Three days, baby! – Part 2

When summer 2003’s first big blockbuster, “X2: X-Men United,” debuts this weekend, most moviegoers will have heard of mutant stars like Wolverine (Hugh Jackman) and Storm (Halle Berry). But only a select gang of comic-book geeks will get it when minor members of Marvel Comics’ mutant universe like Gambit, Beast and Jubilee appear.
“The movie works both ways,” says legendary comic book creator Stan Lee, who invented the X-Men in the early 1960s and worked as executive producer of “X2.”
“For people who aren’t comic-book fans, it’s a good story. But there are also a lot of details for people who know the X-Men inside out.”
To get the most out of the movie, here’s an “X2” guide to the inside jokes, arcane trivia and behind-the-scenes gossip every X-fanatic ought to know.
WHERE WE LEFT OFF: At the end of 2000’s “X-Men,” Wolverine (the comic book answer to Edward Scissorhands) has left the X-Men to get in touch with himself. Meanwhile, villainous shape-shifter Mystique (Rebecca Romijn-Stamos) has taken over the body of influential Sen. Robert Kelly, who then shocks the country by reversing his position on the crucial Mutant Registration Act, thus helping the bad mutants take over the world. No. 1 baddie Magneto (Ian McKellen) ends the first film imprisoned in plastic – but don’t think for a second he stays there. The best special effects in “X2” come during his escape.
WHO IS THIS NIGHTCRAWLER? According to the comic books, this bendable blue mutant (played by Alan Cumming) is Mystique’s son. When Nightcrawler was a baby, however, she abandoned him to save herself, and he was raised by gypsies. He was an acrobat in a German circus – thus the accent – before Storm and Jean Grey (Famke Janssen) meet him at the beginning of “X2.”
WHAT’S UP WITH ROGUE’S HAIR? In “X2,” mutant high schooler Rogue (Anna Paquin) still has white streaks in her hair. They appeared at the end of the first movie, while her power was being drained to propel Magneto’s mutation machine.
WHY DOES WOLVERINE HATE CYCLOPS? When Wolverine returns from his retreat, he’s riding a motorcycle that belongs to Cyclops (James Marsden). The pair bickers over the bike momentarily, but the real fight is over Jean Grey. She’s the love of Cyclops’s life, but Wolverine has a thing for her.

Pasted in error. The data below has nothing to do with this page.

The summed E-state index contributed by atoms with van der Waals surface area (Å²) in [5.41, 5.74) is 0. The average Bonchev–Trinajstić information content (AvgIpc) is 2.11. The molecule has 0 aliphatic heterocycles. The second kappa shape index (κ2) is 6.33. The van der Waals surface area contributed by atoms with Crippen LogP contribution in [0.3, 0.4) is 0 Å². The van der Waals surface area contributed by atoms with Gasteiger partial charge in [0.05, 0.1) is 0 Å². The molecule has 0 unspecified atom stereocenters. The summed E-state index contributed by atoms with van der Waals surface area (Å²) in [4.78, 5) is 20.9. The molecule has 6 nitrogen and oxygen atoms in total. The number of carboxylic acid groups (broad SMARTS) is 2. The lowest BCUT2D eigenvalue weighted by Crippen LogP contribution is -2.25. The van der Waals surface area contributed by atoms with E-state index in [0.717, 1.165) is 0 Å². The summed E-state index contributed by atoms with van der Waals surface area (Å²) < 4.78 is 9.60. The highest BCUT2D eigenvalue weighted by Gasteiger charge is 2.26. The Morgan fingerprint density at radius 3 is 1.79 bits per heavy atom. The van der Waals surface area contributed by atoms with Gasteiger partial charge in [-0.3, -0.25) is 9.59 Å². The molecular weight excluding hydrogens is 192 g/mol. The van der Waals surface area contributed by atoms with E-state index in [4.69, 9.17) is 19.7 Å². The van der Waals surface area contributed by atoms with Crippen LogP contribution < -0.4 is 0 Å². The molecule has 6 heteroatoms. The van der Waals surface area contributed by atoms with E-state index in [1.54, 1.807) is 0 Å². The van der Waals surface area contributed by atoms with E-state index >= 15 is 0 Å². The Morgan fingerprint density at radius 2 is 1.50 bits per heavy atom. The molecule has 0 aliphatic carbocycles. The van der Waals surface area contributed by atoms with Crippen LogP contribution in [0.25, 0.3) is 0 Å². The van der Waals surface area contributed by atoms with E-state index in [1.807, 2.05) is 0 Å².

FACES IN THE CROWD: Hundreds of mutants who show up in X-Men comics are never mentioned in “X2,” but a few make cameo appearances. Hard-core fans will surely return again and again to spot them all. Watch for Gambit, or Remy LeBeau, who fights with exploding playing cards; Beast, or Dr. Hank McCoy, a furry blue mutant with superhuman quickness and brains; Colossus, who transforms his flesh into steel; Shadowcat, who slides through solid objects; Jubilee, who makes explosions with her hands; Artie, who communicates through visual images; and Siryn, who creates sonic waves with her superhuman vocal chords.
THE WING THING: We don’t want to spoil the ending, but just so you know – that bird-like image on the water refers to an extraterrestrial being called the Phoenix Force, which takes over one of the mutant’s bodies in the X-Men comic books.
WHAT IT ALL MEANS: Stan Lee wrote the first X-Men comic book at the height of the civil-rights struggle. “I wanted to show the evils of bigotry,” recalls Lee. The idea is just as important today, says Alan Cumming. “I really liked the message that we need to be more tolerant and understanding of other cultures different than ours.”
WHAT MIGHT HAVE BEEN: Pulitzer Prize-winning author and comic-book fanatic Michael Chabon (“The Adventures of Kavalier and Clay”) wrote a treatment for the first X-Men movie in 1996.
“I put way too much thought, time and energy into this thing, all for free,” says Chabon, who went on to write the script for “Spider-Man 2.” “The proposal was politely discussed, then just as politely rejected.”
But Chabon’s original proposal has become a cult favorite among literary comics fans. It’s posted on Chabon’s excellent Web site,
WILL THERE BE AN X3? Officially, the producers of “X2” aren’t saying whether there will be another sequel, but rumor has it that Romijn-Stamos and others have already signed on. Bryan Singer, who directed both “X-Men” and “X2,” says, “As long as there are stories to tell and they’re taken seriously, I think this universe can be explored for decades.”